Thinking through

Well, that took some time.

One of the things that I estimate takes up about 90% of my time when coding is the process of just thinking about what to do, or rather whether what I’m doing is the “best way possible”. And inevitably once I do “accomplish” something, I look back on it and say, “This took me that long to do? Hmm.”

I would say that in general, I have the sort of mindset that, given enough time, it should be possible to get though any problem, as it’s just be a matter of:

  1. Stating the problem.
  2. Figuring out what is needed to tackle it.
  3. Choosing the tool(s).
  4. Solving the problem.

…Well it’s never that simple, but generally I find that I can get through something a lot easier if I just understand, in a complete sense, what the problem is talking about. From there, I can then take out my AST, or use such and such pattern to accomplish that task. If I do see something that I don’t know about, I look up the concept behind it, and try to understand it as simply and completely as possible, so that when I need it, it comes to me (or I can re-derive it in case I forget).

For example, take the discrete Fourier transform:


Mhm… I know some of these words

Now I’ve seen DFT libraries before and could’ve just used one of those but hey, I like to reimplement things to understand them so why not. As the caption implies, I did indeed know some of it but not the whole thing – not in the sense of “I know what this does”, but in the sense of “what do each of these individual parts mean, and how do they fit into the equation as a whole”. In terms of math, I’d say that I do have some experience with high-level concepts, but when I don’t get the chance to use them, I forget the techniques (one reason why I had to relearn all the good things about matrices when practicing graphics programming).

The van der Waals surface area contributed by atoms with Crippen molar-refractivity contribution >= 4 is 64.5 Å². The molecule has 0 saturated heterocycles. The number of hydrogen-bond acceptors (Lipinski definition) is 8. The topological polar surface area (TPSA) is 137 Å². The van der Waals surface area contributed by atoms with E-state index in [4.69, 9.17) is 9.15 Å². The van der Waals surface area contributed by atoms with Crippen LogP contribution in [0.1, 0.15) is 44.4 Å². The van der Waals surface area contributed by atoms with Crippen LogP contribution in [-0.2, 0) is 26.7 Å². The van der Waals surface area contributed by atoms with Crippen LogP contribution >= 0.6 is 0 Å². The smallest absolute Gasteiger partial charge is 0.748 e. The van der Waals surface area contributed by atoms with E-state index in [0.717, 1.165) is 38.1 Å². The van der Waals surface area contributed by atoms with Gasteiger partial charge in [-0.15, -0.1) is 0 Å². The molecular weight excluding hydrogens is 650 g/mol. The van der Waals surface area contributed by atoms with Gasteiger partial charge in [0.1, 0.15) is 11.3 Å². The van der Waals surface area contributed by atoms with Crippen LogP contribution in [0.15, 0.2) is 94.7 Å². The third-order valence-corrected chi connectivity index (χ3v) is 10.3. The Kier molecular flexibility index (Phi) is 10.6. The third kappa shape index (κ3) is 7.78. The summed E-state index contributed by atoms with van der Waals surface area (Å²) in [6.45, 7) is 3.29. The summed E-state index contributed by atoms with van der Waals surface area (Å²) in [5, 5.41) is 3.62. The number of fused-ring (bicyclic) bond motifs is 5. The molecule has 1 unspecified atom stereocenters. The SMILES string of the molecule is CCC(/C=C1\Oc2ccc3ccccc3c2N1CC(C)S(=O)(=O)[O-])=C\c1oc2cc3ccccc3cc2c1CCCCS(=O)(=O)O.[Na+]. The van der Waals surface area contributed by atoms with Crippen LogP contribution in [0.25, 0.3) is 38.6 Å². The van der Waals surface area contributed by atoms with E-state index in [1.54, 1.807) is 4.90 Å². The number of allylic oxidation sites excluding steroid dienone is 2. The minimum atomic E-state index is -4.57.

So, I ended up at Better Explained, which has a page specifically on the Fourier transform explaining all that good stuff up there – about Euler’s formula, about a way to think about it that doesn’t involve memorizing the problem, etc. And once I was done reading through the thing I felt like I could implement this by putting the function in a different format, or use one of the many optimizations available for it. Such is the power of knowing something completely.

Of course, not everything comes in a neatly packaged, ready made page like that. In that case, it can be frustrating to try and find something that has, say, no documentation, or something where the concepts are all textbook style and any greater insight has to be figured out by yourself. In those cases you’d probably have to resort to the human trick of finding patterns in what you are learning – mnemonics, analogies, you name it. Or you could be that one guy who:

  • Loves that specific subject
  • Has the knowledge to draw useful analogies between complicated concepts and easy to understand ones
  • Has the patience to write about it/make a video about it/make a neat GIF about it
  • Has the sense to make it interesting

If you are that guy, you are the best. If not, no biggie. In any case, either you find you way, or you stumble through whatever you’re doing in a half daze, copy-pasting that stackoverflow answer you saw – the top-voted comment should be good enough. Either that, or you download the complex library and use the function DFT(Complex* arr, int direction). And you’d better hope that you’ve understood what you’ve copied/used, or else the Bug Fairy will leave runtime errors under your pillow.

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